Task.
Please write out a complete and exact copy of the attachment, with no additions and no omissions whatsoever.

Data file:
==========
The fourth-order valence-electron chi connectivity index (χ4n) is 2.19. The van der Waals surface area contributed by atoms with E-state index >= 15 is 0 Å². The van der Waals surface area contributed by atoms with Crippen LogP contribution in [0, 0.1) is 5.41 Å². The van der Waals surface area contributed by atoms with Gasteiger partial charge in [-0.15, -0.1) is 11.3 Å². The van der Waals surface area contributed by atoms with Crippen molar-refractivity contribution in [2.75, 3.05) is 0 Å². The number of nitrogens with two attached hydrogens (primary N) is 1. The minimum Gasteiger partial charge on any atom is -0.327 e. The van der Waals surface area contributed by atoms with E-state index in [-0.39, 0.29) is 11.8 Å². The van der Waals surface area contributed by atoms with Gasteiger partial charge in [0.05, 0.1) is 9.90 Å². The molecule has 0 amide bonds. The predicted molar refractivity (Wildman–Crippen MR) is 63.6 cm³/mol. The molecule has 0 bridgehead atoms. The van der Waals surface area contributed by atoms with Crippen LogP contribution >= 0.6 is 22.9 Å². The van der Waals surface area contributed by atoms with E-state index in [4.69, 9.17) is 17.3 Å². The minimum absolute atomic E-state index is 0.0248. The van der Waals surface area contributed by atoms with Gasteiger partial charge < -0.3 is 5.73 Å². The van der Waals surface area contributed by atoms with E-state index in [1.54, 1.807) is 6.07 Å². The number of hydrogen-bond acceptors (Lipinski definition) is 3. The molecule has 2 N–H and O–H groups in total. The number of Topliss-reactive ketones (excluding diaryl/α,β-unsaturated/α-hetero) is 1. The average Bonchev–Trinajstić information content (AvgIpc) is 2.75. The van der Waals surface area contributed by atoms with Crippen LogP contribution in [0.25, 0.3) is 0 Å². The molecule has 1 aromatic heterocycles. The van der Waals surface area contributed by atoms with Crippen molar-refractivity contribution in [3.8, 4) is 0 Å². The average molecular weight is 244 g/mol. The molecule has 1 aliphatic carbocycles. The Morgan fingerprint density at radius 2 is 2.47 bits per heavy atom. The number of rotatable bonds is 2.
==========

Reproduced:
The fourth-order valence-electron chi connectivity index (χ4n) is 2.19. The van der Waals surface area contributed by atoms with E-state index >= 15 is 0 Å². The van der Waals surface area contributed by atoms with Crippen LogP contribution in [0, 0.1) is 5.41 Å². The van der Waals surface area contributed by atoms with Gasteiger partial charge in [-0.15, -0.1) is 11.3 Å². The van der Waals surface area contributed by atoms with Crippen molar-refractivity contribution in [2.75, 3.05) is 0 Å². The number of nitrogens with two attached hydrogens (primary N) is 1. The minimum Gasteiger partial charge on any atom is -0.327 e. The van der Waals surface area contributed by atoms with E-state index in [-0.39, 0.29) is 11.8 Å². The van der Waals surface area contributed by atoms with Gasteiger partial charge in [0.05, 0.1) is 9.90 Å². The molecule has 0 amide bonds. The predicted molar refractivity (Wildman–Crippen MR) is 63.6 cm³/mol. The molecule has 0 bridgehead atoms. The van der Waals surface area contributed by atoms with Crippen LogP contribution >= 0.6 is 22.9 Å². The van der Waals surface area contributed by atoms with E-state index in [4.69, 9.17) is 17.3 Å². The minimum absolute atomic E-state index is 0.0248. The van der Waals surface area contributed by atoms with Gasteiger partial charge < -0.3 is 5.73 Å². The van der Waals surface area contributed by atoms with E-state index in [1.54, 1.807) is 6.07 Å². The number of hydrogen-bond acceptors (Lipinski definition) is 3. The molecule has 2 N–H and O–H groups in total. The number of Topliss-reactive ketones (excluding diaryl/α,β-unsaturated/α-hetero) is 1. The average Bonchev–Trinajstić information content (AvgIpc) is 2.75. The van der Waals surface area contributed by atoms with Crippen LogP contribution in [0.25, 0.3) is 0 Å². The molecule has 1 aromatic heterocycles. The van der Waals surface area contributed by atoms with Crippen molar-refractivity contribution in [3.8, 4) is 0 Å². The average molecular weight is 244 g/mol. The molecule has 1 aliphatic carbocycles. The Morgan fingerprint density at radius 2 is 2.47 bits per heavy atom. The number of rotatable bonds is 2.